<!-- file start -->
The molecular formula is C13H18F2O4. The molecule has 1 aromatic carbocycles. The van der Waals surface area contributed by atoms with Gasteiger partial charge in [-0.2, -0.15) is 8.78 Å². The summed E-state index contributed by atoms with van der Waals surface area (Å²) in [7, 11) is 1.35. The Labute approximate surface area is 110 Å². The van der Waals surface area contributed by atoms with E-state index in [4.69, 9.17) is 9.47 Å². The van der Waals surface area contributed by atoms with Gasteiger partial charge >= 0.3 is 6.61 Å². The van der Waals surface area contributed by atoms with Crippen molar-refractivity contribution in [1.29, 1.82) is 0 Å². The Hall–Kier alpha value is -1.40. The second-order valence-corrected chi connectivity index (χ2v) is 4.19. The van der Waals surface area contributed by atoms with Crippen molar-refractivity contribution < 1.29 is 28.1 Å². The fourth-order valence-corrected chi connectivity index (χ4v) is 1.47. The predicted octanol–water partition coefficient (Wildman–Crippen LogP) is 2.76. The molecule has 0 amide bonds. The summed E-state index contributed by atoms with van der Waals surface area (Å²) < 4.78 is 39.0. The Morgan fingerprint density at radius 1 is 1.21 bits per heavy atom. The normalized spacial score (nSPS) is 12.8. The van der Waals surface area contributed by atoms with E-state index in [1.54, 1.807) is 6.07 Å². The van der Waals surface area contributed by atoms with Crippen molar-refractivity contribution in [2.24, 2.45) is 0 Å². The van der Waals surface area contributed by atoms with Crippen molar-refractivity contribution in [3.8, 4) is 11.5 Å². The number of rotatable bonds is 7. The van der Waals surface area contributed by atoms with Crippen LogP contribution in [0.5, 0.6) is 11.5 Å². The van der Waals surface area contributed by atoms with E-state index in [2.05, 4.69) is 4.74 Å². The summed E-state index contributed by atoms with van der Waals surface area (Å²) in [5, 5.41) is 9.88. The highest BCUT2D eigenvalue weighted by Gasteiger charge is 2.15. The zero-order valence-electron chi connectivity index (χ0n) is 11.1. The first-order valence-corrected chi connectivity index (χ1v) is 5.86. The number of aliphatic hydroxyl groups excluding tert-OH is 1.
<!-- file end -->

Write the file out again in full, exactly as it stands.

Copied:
The molecular formula is C13H18F2O4. The molecule has 1 aromatic carbocycles. The van der Waals surface area contributed by atoms with Gasteiger partial charge in [-0.2, -0.15) is 8.78 Å². The summed E-state index contributed by atoms with van der Waals surface area (Å²) in [7, 11) is 1.35. The Labute approximate surface area is 110 Å². The van der Waals surface area contributed by atoms with E-state index in [4.69, 9.17) is 9.47 Å². The van der Waals surface area contributed by atoms with Gasteiger partial charge >= 0.3 is 6.61 Å². The van der Waals surface area contributed by atoms with Crippen molar-refractivity contribution in [1.29, 1.82) is 0 Å². The Hall–Kier alpha value is -1.40. The second-order valence-corrected chi connectivity index (χ2v) is 4.19. The van der Waals surface area contributed by atoms with Crippen molar-refractivity contribution < 1.29 is 28.1 Å². The fourth-order valence-corrected chi connectivity index (χ4v) is 1.47. The predicted octanol–water partition coefficient (Wildman–Crippen LogP) is 2.76. The molecule has 0 amide bonds. The summed E-state index contributed by atoms with van der Waals surface area (Å²) < 4.78 is 39.0. The Morgan fingerprint density at radius 1 is 1.21 bits per heavy atom. The normalized spacial score (nSPS) is 12.8. The van der Waals surface area contributed by atoms with E-state index in [1.54, 1.807) is 6.07 Å². The van der Waals surface area contributed by atoms with Crippen molar-refractivity contribution in [2.24, 2.45) is 0 Å². The van der Waals surface area contributed by atoms with Crippen molar-refractivity contribution in [3.8, 4) is 11.5 Å². The number of rotatable bonds is 7. The van der Waals surface area contributed by atoms with Crippen LogP contribution in [0.5, 0.6) is 11.5 Å². The van der Waals surface area contributed by atoms with E-state index in [2.05, 4.69) is 4.74 Å². The summed E-state index contributed by atoms with van der Waals surface area (Å²) in [5, 5.41) is 9.88. The highest BCUT2D eigenvalue weighted by Gasteiger charge is 2.15. The zero-order valence-electron chi connectivity index (χ0n) is 11.1. The first-order valence-corrected chi connectivity index (χ1v) is 5.86. The number of aliphatic hydroxyl groups excluding tert-OH is 1.